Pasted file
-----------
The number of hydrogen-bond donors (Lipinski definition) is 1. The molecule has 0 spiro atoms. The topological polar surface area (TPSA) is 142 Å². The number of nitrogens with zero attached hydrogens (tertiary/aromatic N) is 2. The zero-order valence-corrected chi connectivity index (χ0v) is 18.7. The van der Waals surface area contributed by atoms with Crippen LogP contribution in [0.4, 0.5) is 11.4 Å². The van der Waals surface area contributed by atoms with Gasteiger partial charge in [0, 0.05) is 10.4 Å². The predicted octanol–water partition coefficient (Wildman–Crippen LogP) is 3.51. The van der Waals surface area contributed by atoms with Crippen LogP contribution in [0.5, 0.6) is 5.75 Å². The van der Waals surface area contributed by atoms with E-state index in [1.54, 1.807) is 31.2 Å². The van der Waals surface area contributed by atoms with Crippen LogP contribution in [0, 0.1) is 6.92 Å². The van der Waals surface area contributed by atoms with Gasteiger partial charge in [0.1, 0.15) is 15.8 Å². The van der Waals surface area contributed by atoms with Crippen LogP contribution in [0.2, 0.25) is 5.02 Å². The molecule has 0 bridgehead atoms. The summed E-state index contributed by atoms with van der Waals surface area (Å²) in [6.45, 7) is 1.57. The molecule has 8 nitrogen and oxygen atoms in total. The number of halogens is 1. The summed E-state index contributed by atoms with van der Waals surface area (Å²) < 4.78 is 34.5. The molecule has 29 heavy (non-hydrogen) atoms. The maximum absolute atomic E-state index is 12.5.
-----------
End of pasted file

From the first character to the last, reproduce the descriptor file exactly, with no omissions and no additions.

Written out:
The number of hydrogen-bond donors (Lipinski definition) is 1. The molecule has 0 spiro atoms. The topological polar surface area (TPSA) is 142 Å². The number of nitrogens with zero attached hydrogens (tertiary/aromatic N) is 2. The zero-order valence-corrected chi connectivity index (χ0v) is 18.7. The van der Waals surface area contributed by atoms with Crippen LogP contribution in [0.4, 0.5) is 11.4 Å². The van der Waals surface area contributed by atoms with Gasteiger partial charge in [0, 0.05) is 10.4 Å². The predicted octanol–water partition coefficient (Wildman–Crippen LogP) is 3.51. The van der Waals surface area contributed by atoms with Crippen LogP contribution in [0.5, 0.6) is 5.75 Å². The van der Waals surface area contributed by atoms with E-state index in [1.54, 1.807) is 31.2 Å². The van der Waals surface area contributed by atoms with Crippen LogP contribution in [0, 0.1) is 6.92 Å². The van der Waals surface area contributed by atoms with Gasteiger partial charge in [0.1, 0.15) is 15.8 Å². The van der Waals surface area contributed by atoms with Crippen LogP contribution in [0.2, 0.25) is 5.02 Å². The molecule has 0 bridgehead atoms. The summed E-state index contributed by atoms with van der Waals surface area (Å²) in [6.45, 7) is 1.57. The molecule has 8 nitrogen and oxygen atoms in total. The number of halogens is 1. The summed E-state index contributed by atoms with van der Waals surface area (Å²) < 4.78 is 34.5. The molecule has 29 heavy (non-hydrogen) atoms. The maximum absolute atomic E-state index is 12.5.